3 thoughts on “Parshas Masei”

  1. Are you not assuming that the Chet Hameraglim for Moshe and Aaron was the SAME as for everyone else. Perhaps, in this case it was a situation of failed leadership. Levi might well have thought the same as the other tribes, but given that they didn’t have land, they were at the behest of the other tribes and content that the Heads of those Tribes would bring back (an honest?) report. Moshe and Aaron were leaders of a generation who had seen spiritually affect their material needs almost at any time they asked for it. Moshe himself said that the reason he wanted to enter was NOT because he saw himself as the next leader, but rather the spiritual lift which can be attained by doing Mitzvos he had been unable to do in the Desert. He was still the prototypical spiritual and Godly man, and his brother Aaron, was as Hashem described him, Sheves Achim Gam Yachad (although he had a different approach to people). Yehoshua did shimush under Moshe, which means he had the Mesora and was chosen to continue it into Israel. There HAD to be someone who was the B’aal HaMesora. Kalev didn’t think he had it, which is why he went specifically to pray at Kivrei Tzadikim on his own, to strengthen himself for the task at hand. It could well be that Levi was spared not because they all disagreed with the Meraglim. They were perhaps the tribe of Mesora, the tribe that could tell the young ones about the old days. Indeed, this is perhaps a reason why all the stops are mentioned. If you want to teach someone where to head, you can’t ignore the past. You must look at each stop on the way, learn its lessons, and then go forward. In psychology there are two schools of thought: one says, forget the past, and you will be okay, you will have a fresh start. Another school of thought says come to grips with your past, cloak yourself within in, allow yourself to be influenced by the past, and then define your future.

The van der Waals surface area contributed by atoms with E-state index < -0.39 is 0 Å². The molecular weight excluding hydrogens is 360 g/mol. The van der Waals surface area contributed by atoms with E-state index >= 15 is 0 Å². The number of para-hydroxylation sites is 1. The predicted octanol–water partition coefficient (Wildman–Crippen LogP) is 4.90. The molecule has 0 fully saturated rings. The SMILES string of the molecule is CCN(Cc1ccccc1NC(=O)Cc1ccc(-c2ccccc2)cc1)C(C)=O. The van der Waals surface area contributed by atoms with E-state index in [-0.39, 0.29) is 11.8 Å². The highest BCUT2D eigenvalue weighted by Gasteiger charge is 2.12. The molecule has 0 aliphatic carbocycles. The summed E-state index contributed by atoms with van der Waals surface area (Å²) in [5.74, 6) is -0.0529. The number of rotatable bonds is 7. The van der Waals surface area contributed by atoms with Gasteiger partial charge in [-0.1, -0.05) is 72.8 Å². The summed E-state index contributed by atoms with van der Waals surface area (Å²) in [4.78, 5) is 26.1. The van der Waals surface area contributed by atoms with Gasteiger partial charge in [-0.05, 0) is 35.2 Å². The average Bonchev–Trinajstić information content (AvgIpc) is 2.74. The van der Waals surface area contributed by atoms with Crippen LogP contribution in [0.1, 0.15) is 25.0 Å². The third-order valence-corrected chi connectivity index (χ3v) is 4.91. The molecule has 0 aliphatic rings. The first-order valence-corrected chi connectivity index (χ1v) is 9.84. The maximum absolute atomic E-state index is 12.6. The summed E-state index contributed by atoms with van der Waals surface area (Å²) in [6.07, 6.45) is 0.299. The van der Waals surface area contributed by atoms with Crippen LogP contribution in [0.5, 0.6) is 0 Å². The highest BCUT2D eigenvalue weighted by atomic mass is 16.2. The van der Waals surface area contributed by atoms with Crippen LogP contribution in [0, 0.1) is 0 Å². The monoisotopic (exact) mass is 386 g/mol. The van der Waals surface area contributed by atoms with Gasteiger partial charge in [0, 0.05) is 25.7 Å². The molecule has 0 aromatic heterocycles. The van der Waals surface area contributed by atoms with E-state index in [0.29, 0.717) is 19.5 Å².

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    1. Word out of Israel a few minutes ago is that there is a very dangerous operation about to commence and it is expected רחמנא לצלן that there will be many who will perish חס ושלום.
      If you can spare some extra moments of Tefilla, or Tzedoko or do good deeds (Teshuva) let us be immediately be spared from רוע הגזרה and that וכל קרני רשעים אגדע

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    2. What I wanted to point out is that according to what we can see in Sefer Bemidbar the tribe of Levi was not punished to perish in the desert as the other tribes. The proof is in Elazar, that crossed the river and went into the promised land.
      If we accept that the tribe of Levi was not punished, the Me-Meriva took out Moshe and Aharon from the unpunished tribe and punished them for hitting the rock. I agree with you that it was a situation of failed leadership of Moshe and Aharon. This actually gives us a clue why was Aharon punished at Me-Meriva. G-d did not speak to him, and did not confide in him how to get water from a rock. It was not Aharon who hit the rock. Wasn’t Moshe “pushed” to use his stick? “Take the rod, and gather the assembly together […] and speak to the rock”. And later: ” And Moshe took the rod from before the Lord, as he commanded him.” Why was he commanded to take the rod if the key was to “speak to the rock”? Moshe had already experience how to get water from a rock by hitting it. Was not G-d sanctified by the mere act of getting the water from the rock – no matter in which way it was done? The conclusion of the event says it: “[…] and he was sanctified by them.”
      What the tribe of Levi thought at that time I do not know. The report of the Meraglim was an honest report. Even supported by Kalev and Yehoshua, who just said: “Only rebel not against the Lord”.
      שלשה אמרו אמת ונאבדו מן העולם נחש ומרגלים ודואג. (תולדות יצחק בראשית פרק ב) .
      Yehoshua obtained experience serving under Moshe, but his appointment was by G-d’s order.
      Moshe knew that Yehoshua will lead the people into Cna’an. He was ordered to strengthen him. Moshe wanted to see the land [full stop]: “I pray thee, let me go over, and see the good land that is beyond the Yarden […]”. G-d actually granted him his wish (partially): “Go up to the top of the Pisga, and lift up thy eyes westward, and northward, and southward, and eastward, and behold with thy eyes […]”. Moshe saw the land, but did not cross the river.
      I did not find anywhere that the tribe of Levi was the tribe of Mesora. We even do not see them mentioned in Mesechet (Pirke) Avot.